Martins: We would show a car accident sketch that was based on something that happened to me. And what happens when an American family—how they would deal with this car accident, where the dad was very thoughtful and thinking about the son’s good health, and making sure he was OK. 

Father [Martins]: [Video skit] Oh my God, is that my Celica?

Son [Sardinha]: Yeah, I’m really sorry, Dad. It was an accident. A deer came out, and I lost control…

Father: Son, are you OK?

Son: Yeah, I’m fine, but the car is wrecked.

Father: Shhh! Son, that car is only worth $3,000. You’re worth more than that to me, son.

Martins: And then showing the Portuguese version, which happened with my dad, where he was like, “I paid all this money for the car. Were you not paying attention? Were you playing with the radio?” Like it was my fault and not the fact that, you know, I hit a deer on the highway.

Son [Sardinha]: [Video skit] I crashed your car.

Father [Martins]: Oh, my God! Oh, Jesus Christ! Why you do this for me?! Why you do this for me?! Oh, your daddy’s going to have a heart attack.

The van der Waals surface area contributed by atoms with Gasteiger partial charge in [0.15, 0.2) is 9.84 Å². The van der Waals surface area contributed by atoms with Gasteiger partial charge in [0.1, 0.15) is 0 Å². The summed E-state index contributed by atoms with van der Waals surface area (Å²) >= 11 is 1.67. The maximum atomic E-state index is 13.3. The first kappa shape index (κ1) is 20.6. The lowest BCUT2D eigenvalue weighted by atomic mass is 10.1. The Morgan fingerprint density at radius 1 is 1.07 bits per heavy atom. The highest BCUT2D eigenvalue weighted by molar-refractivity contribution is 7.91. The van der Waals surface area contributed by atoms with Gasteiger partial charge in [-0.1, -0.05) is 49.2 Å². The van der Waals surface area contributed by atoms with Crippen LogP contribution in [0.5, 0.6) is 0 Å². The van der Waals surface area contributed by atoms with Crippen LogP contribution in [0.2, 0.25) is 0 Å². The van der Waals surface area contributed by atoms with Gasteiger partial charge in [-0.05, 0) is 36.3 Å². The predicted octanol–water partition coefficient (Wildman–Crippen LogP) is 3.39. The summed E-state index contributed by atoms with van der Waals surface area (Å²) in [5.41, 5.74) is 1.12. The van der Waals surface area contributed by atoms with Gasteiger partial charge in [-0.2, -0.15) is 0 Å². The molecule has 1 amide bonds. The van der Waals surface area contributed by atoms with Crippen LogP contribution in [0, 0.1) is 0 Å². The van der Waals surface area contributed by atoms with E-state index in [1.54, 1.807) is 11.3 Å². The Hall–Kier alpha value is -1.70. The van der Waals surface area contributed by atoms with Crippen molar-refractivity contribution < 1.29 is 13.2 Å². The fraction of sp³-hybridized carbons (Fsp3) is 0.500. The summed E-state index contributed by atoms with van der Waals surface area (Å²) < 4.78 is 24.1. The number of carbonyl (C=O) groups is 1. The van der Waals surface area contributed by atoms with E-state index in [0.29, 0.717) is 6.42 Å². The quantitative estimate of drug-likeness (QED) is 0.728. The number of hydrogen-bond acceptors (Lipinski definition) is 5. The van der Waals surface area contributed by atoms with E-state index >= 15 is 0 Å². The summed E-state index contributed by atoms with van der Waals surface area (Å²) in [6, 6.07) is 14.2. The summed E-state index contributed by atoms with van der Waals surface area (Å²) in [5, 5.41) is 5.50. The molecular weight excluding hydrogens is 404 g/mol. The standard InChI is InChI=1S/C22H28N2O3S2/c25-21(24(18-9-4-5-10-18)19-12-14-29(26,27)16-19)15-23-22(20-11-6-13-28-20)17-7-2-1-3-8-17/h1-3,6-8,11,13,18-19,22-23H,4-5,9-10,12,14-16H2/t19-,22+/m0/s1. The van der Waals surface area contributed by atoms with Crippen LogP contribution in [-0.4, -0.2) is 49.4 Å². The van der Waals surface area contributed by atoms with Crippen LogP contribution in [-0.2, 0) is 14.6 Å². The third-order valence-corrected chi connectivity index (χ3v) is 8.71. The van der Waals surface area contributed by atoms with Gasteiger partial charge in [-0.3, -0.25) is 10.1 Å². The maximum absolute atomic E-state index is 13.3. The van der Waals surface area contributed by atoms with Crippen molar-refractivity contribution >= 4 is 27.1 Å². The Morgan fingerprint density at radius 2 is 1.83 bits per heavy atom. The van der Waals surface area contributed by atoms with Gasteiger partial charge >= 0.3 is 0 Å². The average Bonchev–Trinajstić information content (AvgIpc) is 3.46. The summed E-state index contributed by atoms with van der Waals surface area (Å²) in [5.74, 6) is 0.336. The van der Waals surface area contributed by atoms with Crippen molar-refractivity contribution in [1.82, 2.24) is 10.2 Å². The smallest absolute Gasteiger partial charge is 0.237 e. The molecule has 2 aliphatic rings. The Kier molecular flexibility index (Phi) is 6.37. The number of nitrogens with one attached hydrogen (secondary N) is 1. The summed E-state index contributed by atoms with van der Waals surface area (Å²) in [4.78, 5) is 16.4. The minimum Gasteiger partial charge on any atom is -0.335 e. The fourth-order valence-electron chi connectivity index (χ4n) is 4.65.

Son: Dad, you’re not having a heart attack.

Father: Be quiet, please.

Gonzalez: They weren’t on air for long when the show started getting kind of big for public access.

Nunes: Yeah. The guys would go around Fall River and people would come up to them and say stuff like, “Hey, we love Portuguese Americana.”

Gonzalez: And Al remembers everyone in the group getting really, really into the “Ludicrous Speed” show at this point.

Nunes: But then something got in the way.

Sardinha: About a year-and-a-half in, we got into, and I’m putting quotes in the air here, “Season 2” of this show, and I think we, all across the board, were getting this pressure from our significant others at the time. All the girls across the board were like: “What’s the end game here?” Like, “What’s the point of this? It’s public access! OK. Big deal. What’s the point?!”

Gonzalez: Their girlfriends wanted them to get serious jobs. 

Nunes: Yeah. So the pressure mounted, and Derrick sat everyone down for a serious talk.

Sardinha: I remember being in Derrick’s bedroom in his mom’s basement. And he’s like, “Uh, guys, uh, we’re not going to keep going. This is gonna end. We’re not gonna do ‘Ludicrous Speed’ anymore. This is gonna be the end.”

Nunes: And that was it. The guys aired what they’d recorded already and then moved on. “Ludicrous Speed” was over.